They gather in a semicircle to survive 

As seen in photographs, musk oxen gather in a semicircle or a square, as if posing. In fact, this is their strategy to protect their herd. The smaller ones stand in the center, while the larger ones surround them on the sides. And they don't just stand in such a formation, they can move around the tundra in this way.

Wrangel Island.

They also do this during snow storms, standing with their backs to the wind. They also gather in a semicircle when they see an enemy –  most often wolves in the Arctic. 

Comeback to the Arctic

Paleontologists have found remains of ancient musk oxen in the Russian Arctic territories. The "youngest" were estimated to be 3,000 years old. But, at the same time, some scientists believe that the last animals still disappeared much later, probably only 400 years ago. 

It is known that, at the beginning of the 20th century, musk oxen lived only in Canada and their population was protected. By the middle of the century, herds of musk oxen were also restored in Alaska. Scientists from Scandinavian countries also tried to bring them back, however these attempts were not successful. 

Canadian Prime Minister Pierre Trudeau and his wife Margaret at the airport in Norilsk, 1971.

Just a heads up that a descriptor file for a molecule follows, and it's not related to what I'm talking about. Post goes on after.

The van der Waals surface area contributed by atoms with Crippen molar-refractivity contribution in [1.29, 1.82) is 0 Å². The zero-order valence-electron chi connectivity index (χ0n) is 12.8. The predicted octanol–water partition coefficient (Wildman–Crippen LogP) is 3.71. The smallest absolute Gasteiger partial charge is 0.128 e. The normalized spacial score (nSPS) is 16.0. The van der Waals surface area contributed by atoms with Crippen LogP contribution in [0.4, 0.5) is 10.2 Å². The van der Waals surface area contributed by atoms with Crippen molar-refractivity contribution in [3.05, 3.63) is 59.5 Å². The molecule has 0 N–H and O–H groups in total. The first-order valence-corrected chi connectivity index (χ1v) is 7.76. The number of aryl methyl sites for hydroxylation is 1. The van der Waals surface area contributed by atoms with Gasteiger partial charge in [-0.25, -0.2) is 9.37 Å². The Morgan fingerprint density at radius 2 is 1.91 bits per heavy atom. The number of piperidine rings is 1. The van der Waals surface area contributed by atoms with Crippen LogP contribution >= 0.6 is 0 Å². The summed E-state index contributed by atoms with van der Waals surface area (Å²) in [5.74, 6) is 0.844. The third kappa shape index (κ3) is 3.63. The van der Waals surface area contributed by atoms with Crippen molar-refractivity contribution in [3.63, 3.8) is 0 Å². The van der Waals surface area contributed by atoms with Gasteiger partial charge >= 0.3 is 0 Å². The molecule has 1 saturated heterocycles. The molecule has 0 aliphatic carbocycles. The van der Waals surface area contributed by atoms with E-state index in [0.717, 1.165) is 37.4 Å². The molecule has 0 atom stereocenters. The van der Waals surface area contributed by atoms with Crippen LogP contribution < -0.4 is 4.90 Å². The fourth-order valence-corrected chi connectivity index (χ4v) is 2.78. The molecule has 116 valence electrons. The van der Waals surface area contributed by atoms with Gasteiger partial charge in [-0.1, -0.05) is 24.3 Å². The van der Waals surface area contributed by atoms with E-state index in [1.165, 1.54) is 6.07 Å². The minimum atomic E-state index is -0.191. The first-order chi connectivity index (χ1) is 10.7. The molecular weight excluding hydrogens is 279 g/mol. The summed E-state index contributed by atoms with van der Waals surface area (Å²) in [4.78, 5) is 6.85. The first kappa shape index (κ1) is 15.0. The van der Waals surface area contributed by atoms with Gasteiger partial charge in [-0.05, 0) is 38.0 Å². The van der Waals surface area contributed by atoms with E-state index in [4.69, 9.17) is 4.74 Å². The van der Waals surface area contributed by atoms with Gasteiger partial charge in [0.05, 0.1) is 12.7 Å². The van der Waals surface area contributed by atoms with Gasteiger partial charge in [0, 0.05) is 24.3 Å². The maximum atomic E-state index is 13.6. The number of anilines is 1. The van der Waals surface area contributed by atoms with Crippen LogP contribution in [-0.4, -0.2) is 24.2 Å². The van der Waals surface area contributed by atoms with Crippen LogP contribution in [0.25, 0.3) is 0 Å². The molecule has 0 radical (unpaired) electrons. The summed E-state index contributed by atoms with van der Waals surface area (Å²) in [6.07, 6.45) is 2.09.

In the 1970s, a program began to reintroduce musk oxen back to Taymyr. In 1971, a high-ranking delegation from Canada, headed by Prime Minister Pierre Trudeau, visited Norilsk. It was the first time when the head of another state visited the northern city. The Canadians were immensely surprised that, in the Arctic, Soviet people were able to build such a beautiful city with developed infrastructure. During this visit, Soviet scientists told the prime minister that they would like to reproduce a population of musk oxen and Trudeau promised to help. In 1974, the first ten 15-month-old musk oxen (females and males in equal proportions), which were specially captured on Banks Island, were released in Taymyr.

Young musk oxen brought from Canada and the Taymir, 1976.

In 1975, another 40 musk oxen were brought to the USSR, this time from Nunivak Island (Alaska). Half of them went to the Taymyr settlers, while the other half went to Wrangel Island in Chukotka. By the early 1990s, musk oxen had spread across Wrangel Island and northern Yakutia and they were then brought to the Yamal Peninsula.

Today, more than 16,000 musk oxen live in the Russian Arctic, which is now the largest number after Canada (there are more than 100,000 there). They mostly live in Taymyr, with about 4,000 making their home in Yakutia. 

Canadian and American musk oxen at a research station on the Taimyr Peninsula, 1976.

There are 1,100 musk oxen on Wrangel Island. On Yamal there are about 400, half of which live in the wildlife reserve.

Wherever musk oxen live today, they are monitored by specialists. 

Now Russian scientists face the next challenge - how to domesticate the musk ox. They are especially interested in the down of these Arctic animals called giviut.

A herd of musk oxen in the Taimyr tundra, 1982.